Tunis says lack of single currency in West Africa has impeded exports

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The Speaker of the Economic Communities of West African States (ECOWAS) Parliament, Dr Sidie Mohamed Tunis has lamented that lack of single currency in the West African sub-region has impeded viable exports in the area.

Speaking at the opening of the fifth Legislature themed “ECOWAS Common Currency and the Inter Bank Payment System as Promoters of Regional Trade,” on Tuesday in Bissau, Guinea Bissau, Tunis said the level of exports which “stands at 10% margin is very low for a region of 400 million people.”

He said: “As you are aware, intra-regional trade is relatively low in the ECOWAS region. According to statistics, it represents about 10% of both exports and imports of Member States.

“Several reasons have been put forward to explain these low levels of intra-community trade. Among these, the lack of a single currency among ECOWAS Member countries has been identified as a major obstacle and a factor that aggravates transaction costs. In addition, efficient payment systems are a stimulus for intra-regional trade.

“Having identified these challenges, and to increase the volume of trade in the region, the ECOWAS Authority of Heads of State and Government decided to accelerate the process of creating a single currency, through the adoption of the convergence pact and a new roadmap for the launch of the single currency by 2027. It is gratifying to state that this decision by the Heads of State, has led to significant progress in recent years.

“As a consequent thereof, the ECOWAS Parliament, through this parliamentary seminar, saw it befitting for members to be informed on these policies and programmes of the Community, namely the state of progress of the single currency programme, as well as the project for the development of the inter-bank payment system.

“The Parliament also wishes to contribute fully to the process of creating the single currency, by ensuring effective monitoring of the Community bodies and institutions in charge of this programme and by promoting the support of the populations of which we are, in essence, the closest representatives.”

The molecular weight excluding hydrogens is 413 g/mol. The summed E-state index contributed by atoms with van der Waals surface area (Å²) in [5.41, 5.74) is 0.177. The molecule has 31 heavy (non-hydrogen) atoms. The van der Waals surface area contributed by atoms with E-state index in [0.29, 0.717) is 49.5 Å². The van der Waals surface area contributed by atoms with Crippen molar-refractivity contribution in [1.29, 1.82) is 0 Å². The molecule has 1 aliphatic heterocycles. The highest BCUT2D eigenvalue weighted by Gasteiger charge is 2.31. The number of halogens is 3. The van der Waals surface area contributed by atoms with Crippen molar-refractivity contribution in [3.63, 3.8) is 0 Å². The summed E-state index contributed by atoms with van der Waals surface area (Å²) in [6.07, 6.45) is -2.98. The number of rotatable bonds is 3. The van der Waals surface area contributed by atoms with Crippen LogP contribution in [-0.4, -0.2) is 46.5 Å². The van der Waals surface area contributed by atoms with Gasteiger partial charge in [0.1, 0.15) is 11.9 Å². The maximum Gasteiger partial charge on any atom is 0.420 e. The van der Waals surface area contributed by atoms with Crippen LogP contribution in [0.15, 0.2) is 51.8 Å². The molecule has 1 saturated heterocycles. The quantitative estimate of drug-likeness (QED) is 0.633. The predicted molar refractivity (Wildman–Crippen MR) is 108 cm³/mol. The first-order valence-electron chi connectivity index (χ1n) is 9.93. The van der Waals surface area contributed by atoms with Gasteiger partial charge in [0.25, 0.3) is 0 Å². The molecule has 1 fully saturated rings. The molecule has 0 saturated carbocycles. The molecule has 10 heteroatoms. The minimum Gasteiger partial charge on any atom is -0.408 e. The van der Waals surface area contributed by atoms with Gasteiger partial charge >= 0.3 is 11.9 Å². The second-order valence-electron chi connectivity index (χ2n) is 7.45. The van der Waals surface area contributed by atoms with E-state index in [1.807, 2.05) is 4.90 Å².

He urged that parliamentary seminar should, therefore, enlighten lawmakers on the conditions for strengthening convergence and macroeconomic stability in the region.

He added that: “It would also provide a greater insight into the coordination of economic policies, and the development of a payments system for the Member States to facilitate their economic integration. Furthermore, this seminar would address all the other challenges we are determined to meet, to achieve the single currency by 2027, as announced.

“This would provide Honorable Members with the opportunity to debate the new roadmap submitted by the ECOWAS Commission to the Authority of Heads of State and Government and, at the same time, make proposals and recommendations guaranteeing the start of the monetary union in 2027.”

He said that: “In conducting this seminar, we intend to take advantage of the expertise of Resource Persons from the ECOWAS Commission, the West African Monetary Agency (WAMA) and the West African Monetary Institution (WAMI), as well as other experts from the region who have worked painstakingly to produce high quality reports and studies on the single currency process.

“I would like to take this opportunity to thank the ECOWAS Commission for the remarkable work it has done so far. Specifically, I wish to commend the President of the ECOWAS Commission and his Commissioners, as well as other Heads of Institutions and Agencies of the Community, for their dedication and selflessness in the implementation of the monetary cooperation programme.

“It is important to bear in mind that achieving a common currency would, no doubt, be a major milestone in the West African cooperation and integration programme. We have a duty to make that happen.

“Let me state that the advent of a single currency gives us the opportunity to build a strong economy, that can compete with other emerging economies in the world. It is, therefore, our duty to seize this historic opportunity. I wish us a very good seminar, hoping that whatever output we achieve here in the next three days, would go a long way in benefitting the people of the region,” he said.

In his keynote address, the President of the Republic of Guinea Bissau, Umaro Sissoco Embalo, expressed personal support in actualising the adoption of the Single Currency within the ECOWAS region.

Embolo said: “We are creating a new economy which is also financial and commercial within ECOWAS., the money system that we want to establish will encourage or stimulate our development and maintain the friendship, solidarity and cooperation among our countries and populations.

He however said this process should be conducted very conclusively because there are various challenges ahead, this is the reason to introduce the common currency also the involvement of political class and all those interested parties as well as creating a foundation of strong political and economical integration.

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